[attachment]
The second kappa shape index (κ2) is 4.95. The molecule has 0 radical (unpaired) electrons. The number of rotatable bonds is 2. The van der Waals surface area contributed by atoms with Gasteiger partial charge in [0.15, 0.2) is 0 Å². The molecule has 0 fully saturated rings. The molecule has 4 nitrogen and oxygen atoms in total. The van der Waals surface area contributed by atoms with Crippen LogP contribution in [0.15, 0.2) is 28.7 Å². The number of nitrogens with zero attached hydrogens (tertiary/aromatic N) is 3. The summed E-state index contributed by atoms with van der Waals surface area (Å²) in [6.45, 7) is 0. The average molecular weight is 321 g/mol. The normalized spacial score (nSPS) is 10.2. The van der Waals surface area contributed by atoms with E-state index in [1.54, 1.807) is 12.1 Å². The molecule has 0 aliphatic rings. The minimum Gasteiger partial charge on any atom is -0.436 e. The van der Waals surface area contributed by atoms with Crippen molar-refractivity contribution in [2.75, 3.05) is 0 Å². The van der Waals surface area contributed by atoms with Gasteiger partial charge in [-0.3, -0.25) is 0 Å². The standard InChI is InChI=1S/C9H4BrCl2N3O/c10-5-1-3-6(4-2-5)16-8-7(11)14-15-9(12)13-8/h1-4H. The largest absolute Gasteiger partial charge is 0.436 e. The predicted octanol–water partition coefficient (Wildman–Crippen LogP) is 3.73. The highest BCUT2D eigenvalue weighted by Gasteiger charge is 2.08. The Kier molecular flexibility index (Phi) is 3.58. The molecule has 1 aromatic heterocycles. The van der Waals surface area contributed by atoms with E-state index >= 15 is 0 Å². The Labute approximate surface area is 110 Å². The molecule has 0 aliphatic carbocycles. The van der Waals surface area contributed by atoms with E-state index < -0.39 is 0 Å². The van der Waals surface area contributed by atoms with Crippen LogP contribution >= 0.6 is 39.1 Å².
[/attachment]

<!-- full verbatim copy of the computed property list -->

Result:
The second kappa shape index (κ2) is 4.95. The molecule has 0 radical (unpaired) electrons. The number of rotatable bonds is 2. The van der Waals surface area contributed by atoms with Gasteiger partial charge in [0.15, 0.2) is 0 Å². The molecule has 0 fully saturated rings. The molecule has 4 nitrogen and oxygen atoms in total. The van der Waals surface area contributed by atoms with Crippen LogP contribution in [0.15, 0.2) is 28.7 Å². The number of nitrogens with zero attached hydrogens (tertiary/aromatic N) is 3. The summed E-state index contributed by atoms with van der Waals surface area (Å²) in [6.45, 7) is 0. The average molecular weight is 321 g/mol. The normalized spacial score (nSPS) is 10.2. The van der Waals surface area contributed by atoms with E-state index in [1.54, 1.807) is 12.1 Å². The molecule has 0 aliphatic rings. The minimum Gasteiger partial charge on any atom is -0.436 e. The van der Waals surface area contributed by atoms with Crippen molar-refractivity contribution in [2.75, 3.05) is 0 Å². The van der Waals surface area contributed by atoms with Gasteiger partial charge in [-0.3, -0.25) is 0 Å². The standard InChI is InChI=1S/C9H4BrCl2N3O/c10-5-1-3-6(4-2-5)16-8-7(11)14-15-9(12)13-8/h1-4H. The largest absolute Gasteiger partial charge is 0.436 e. The predicted octanol–water partition coefficient (Wildman–Crippen LogP) is 3.73. The highest BCUT2D eigenvalue weighted by Gasteiger charge is 2.08. The Kier molecular flexibility index (Phi) is 3.58. The molecule has 1 aromatic heterocycles. The van der Waals surface area contributed by atoms with E-state index >= 15 is 0 Å². The Labute approximate surface area is 110 Å². The molecule has 0 aliphatic carbocycles. The van der Waals surface area contributed by atoms with E-state index < -0.39 is 0 Å². The van der Waals surface area contributed by atoms with Crippen LogP contribution >= 0.6 is 39.1 Å².